Sunday, October 6, 2013

Global Bites without the Flights: Laotian Food at Khe-Yo

As I’ve been basically only able to think about traveling for the last year and have finally stopped being anxious about not having another trip on the agenda, I decided to start a new feature on this blog. I’ve been thinking about doing this for over two years actually, and started this project once with an ex of mine but it didn’t progress very far (nor did the relationship).

One of the things I love about NYC is that it doesn’t feel like you’re in the same place the whole time. It’s a different feel whether you’re in the West Village or Upper East Side or hanging out by South Street Seaport. And beyond the neighborhood differentiator, I love that you can find little pockets of international influence everywhere. You can easily travel the world without a plane ticket.

Introducing:



On Thursday, Caitlin, my foodie friend and blogger at amourfou(d), and I went to check out Marc Forgione’s new restaurant in Tribeca - Khe-Yo, which is the first Laotian restaurant in NYC. I’ve never been to Laos, but when I was traveling Thailand earlier this year, many people I met had been all over Asia and suggested going to Laos on my next Asian trip. It is apparently similar to Thailand but less developed in the tourist sense, making for a more authentic travel experience. One of the best parts about Thailand is the beaches and Laos is landlocked, but the culture seems to be similar nonetheless. Laotian food is similar to but still different than food from Northern Thailand.

Before we ordered, the waiter recommended that we eat with our hands, typical in Laotian culture, which was not going to be a problem for us. It even states on the menu “Sticky rice tastes better when you eat it with your hands.”  Sticky rice is the “bread and butter” of this restaurant (and of Lao cuisine) and is served in a colorful basket of with two sauces on the side – one that is light and delicious but incredibly spicy (to the point where I almost asked for milk) and one that is thicker and eggplant-based. People in Laos eat more sticky rice than any other culture in the world and when you are finished eating, it is customary to put the top back on your rice basket.


Here’s what we ordered – the names & descriptions are from the Khe-Yo menu:

  • Pork Belly & Shrimp Crispy Rolls, Home Style with Bibb Lettuce, Perilla & Sweet Carrot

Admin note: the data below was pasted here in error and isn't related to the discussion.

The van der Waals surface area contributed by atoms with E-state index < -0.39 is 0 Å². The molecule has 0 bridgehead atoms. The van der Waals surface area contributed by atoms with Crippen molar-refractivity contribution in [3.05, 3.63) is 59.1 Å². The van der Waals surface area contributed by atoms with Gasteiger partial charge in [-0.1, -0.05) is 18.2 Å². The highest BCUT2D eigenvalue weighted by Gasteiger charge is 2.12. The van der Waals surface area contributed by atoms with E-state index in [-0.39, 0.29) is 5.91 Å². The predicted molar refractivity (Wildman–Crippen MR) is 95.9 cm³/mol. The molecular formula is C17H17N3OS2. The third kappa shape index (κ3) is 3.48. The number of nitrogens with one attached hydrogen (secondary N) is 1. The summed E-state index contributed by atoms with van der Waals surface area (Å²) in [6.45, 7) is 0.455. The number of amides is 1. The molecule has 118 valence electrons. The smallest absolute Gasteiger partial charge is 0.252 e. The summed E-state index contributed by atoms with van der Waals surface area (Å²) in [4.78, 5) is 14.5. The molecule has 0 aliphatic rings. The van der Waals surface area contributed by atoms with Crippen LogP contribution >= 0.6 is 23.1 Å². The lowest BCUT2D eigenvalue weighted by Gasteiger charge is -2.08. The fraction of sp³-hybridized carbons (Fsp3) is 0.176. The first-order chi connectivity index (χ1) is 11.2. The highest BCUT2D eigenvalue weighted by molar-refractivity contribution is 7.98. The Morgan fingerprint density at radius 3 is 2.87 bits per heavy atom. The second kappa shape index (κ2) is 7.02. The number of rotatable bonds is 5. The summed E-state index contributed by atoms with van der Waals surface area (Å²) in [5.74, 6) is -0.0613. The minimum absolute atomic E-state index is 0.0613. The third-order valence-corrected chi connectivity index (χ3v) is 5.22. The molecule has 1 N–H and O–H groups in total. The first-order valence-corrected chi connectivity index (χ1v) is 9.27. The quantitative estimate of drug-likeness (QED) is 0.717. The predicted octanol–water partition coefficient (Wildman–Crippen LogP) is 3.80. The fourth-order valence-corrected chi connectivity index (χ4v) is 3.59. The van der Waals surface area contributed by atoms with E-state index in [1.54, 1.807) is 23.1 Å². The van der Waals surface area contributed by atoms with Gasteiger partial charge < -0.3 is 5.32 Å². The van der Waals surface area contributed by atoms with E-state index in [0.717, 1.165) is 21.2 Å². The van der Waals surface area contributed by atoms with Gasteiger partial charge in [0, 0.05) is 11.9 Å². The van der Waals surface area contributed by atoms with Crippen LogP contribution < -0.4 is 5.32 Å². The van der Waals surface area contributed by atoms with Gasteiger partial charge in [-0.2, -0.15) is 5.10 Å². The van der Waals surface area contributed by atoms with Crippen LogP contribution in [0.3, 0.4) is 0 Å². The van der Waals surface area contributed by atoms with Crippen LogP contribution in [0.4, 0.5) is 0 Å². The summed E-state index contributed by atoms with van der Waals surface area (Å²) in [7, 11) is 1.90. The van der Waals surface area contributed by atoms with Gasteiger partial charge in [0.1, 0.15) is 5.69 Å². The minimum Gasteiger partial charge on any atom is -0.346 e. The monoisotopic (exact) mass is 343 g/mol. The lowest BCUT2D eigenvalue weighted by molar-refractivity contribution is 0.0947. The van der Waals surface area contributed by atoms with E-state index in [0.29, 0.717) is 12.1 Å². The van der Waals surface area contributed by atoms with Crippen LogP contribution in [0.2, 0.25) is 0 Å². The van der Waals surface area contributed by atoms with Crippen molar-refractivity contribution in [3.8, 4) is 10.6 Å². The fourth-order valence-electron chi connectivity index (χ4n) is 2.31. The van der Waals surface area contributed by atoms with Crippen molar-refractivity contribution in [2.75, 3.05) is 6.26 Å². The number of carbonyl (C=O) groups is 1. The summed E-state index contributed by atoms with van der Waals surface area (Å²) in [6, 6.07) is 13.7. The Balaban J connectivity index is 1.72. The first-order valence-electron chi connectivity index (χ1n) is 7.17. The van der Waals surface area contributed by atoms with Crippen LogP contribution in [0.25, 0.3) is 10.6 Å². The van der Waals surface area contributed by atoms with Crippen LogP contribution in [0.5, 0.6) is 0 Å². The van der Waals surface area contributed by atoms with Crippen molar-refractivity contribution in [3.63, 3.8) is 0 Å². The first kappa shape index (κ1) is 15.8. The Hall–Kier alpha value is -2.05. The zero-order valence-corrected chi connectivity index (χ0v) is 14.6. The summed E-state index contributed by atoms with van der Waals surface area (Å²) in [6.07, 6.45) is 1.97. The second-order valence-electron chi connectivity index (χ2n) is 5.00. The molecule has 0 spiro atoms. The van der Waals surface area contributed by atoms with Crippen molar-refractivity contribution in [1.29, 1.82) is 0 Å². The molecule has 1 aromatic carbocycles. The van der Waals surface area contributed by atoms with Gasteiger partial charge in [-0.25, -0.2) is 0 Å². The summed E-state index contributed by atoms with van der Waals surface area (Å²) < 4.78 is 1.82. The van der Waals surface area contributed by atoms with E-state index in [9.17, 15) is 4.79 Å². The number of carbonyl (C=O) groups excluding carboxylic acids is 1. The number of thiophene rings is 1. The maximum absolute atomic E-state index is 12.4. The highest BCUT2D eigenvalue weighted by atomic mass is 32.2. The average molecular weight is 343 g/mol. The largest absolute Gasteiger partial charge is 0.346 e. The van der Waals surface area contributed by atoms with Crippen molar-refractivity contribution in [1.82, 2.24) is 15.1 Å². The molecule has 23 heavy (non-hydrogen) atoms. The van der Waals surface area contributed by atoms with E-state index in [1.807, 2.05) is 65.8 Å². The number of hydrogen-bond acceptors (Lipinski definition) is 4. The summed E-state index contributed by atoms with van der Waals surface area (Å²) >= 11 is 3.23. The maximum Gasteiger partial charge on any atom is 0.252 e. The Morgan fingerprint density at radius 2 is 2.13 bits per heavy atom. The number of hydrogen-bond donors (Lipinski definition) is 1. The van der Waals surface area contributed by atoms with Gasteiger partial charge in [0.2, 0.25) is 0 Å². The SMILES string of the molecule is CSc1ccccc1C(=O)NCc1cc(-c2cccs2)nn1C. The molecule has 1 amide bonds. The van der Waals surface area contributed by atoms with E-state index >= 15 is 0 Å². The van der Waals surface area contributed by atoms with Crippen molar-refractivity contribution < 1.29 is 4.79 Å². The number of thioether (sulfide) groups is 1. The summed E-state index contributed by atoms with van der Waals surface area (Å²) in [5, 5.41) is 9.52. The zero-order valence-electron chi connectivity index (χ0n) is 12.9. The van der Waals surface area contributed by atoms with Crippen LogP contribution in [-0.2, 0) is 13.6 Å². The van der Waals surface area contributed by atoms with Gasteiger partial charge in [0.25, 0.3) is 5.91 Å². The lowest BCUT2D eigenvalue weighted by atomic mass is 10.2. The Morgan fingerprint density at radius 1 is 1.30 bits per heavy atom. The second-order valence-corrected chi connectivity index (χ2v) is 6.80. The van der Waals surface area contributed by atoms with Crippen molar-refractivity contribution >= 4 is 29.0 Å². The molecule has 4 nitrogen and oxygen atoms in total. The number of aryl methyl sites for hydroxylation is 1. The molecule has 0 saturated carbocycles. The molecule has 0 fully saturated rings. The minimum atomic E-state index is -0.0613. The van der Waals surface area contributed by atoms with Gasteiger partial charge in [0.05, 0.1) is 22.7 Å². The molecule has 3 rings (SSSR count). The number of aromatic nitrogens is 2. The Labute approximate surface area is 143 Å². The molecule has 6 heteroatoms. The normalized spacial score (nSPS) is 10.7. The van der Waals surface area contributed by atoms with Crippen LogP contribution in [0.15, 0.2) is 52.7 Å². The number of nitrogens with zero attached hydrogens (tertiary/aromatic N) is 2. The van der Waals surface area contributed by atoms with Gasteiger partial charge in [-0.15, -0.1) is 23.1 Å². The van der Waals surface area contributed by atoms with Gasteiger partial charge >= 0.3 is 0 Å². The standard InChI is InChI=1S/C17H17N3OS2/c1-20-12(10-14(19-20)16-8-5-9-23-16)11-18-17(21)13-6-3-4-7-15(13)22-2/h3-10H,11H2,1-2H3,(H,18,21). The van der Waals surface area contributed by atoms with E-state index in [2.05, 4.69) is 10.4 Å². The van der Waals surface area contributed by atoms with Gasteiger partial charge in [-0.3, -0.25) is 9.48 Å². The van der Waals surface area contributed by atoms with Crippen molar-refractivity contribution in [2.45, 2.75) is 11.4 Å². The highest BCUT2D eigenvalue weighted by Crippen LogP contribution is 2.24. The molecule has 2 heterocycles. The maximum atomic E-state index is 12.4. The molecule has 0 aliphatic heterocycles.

• Smashed Green Papaya Salad {Tam-Mak-Hoong} with Green Market Cabbage & Crushed Peanut
  • Chili Prawns {Goong-Phet} with Ginger Scallion Toast & Thai Basil
  • Lemongrass Berkshire Spare Ribs {Ping-Sien-Moo} with Smashed Long Bean & Heirloom Tomato

Tam-Mak-Hoong, the papaya salad, is one of the more famous Laotian dishes and was yummy, although it felt more cabbage-y than papaya-y. The pork belly rolls came with noodles and big lettuce leafs to wrap them up in, if desired. The prawns were huge and looked even larger because they came with the heads and legs attached. The sauce was thick and spicy and the toast was tall and covered in scallions. The spare ribs were a small serving but perfect in flavor and melted in your mouth.



Each dish came with several sides and sauces to mix and match. Definitely go here with someone who you don’t mind double-dipping with because you will want to do some experimenting with each bite. You can mix everything - my favorite combo I tried was the spare ribs wrapped up in the Bibb lettuce and noodles from the pork belly rolls, topped with both sauces that came with the sticky rice.

You know it’s a good dinner date when you hear the description of the dessert and don’t even have to check with your dining partner to see if you’re going to order it. As soon as the waiter described the off-the-menu special of vanilla rice pudding with apples and peanut brittle, we both said “yes”. I would still be eating it right now if it were at all possible.



xo

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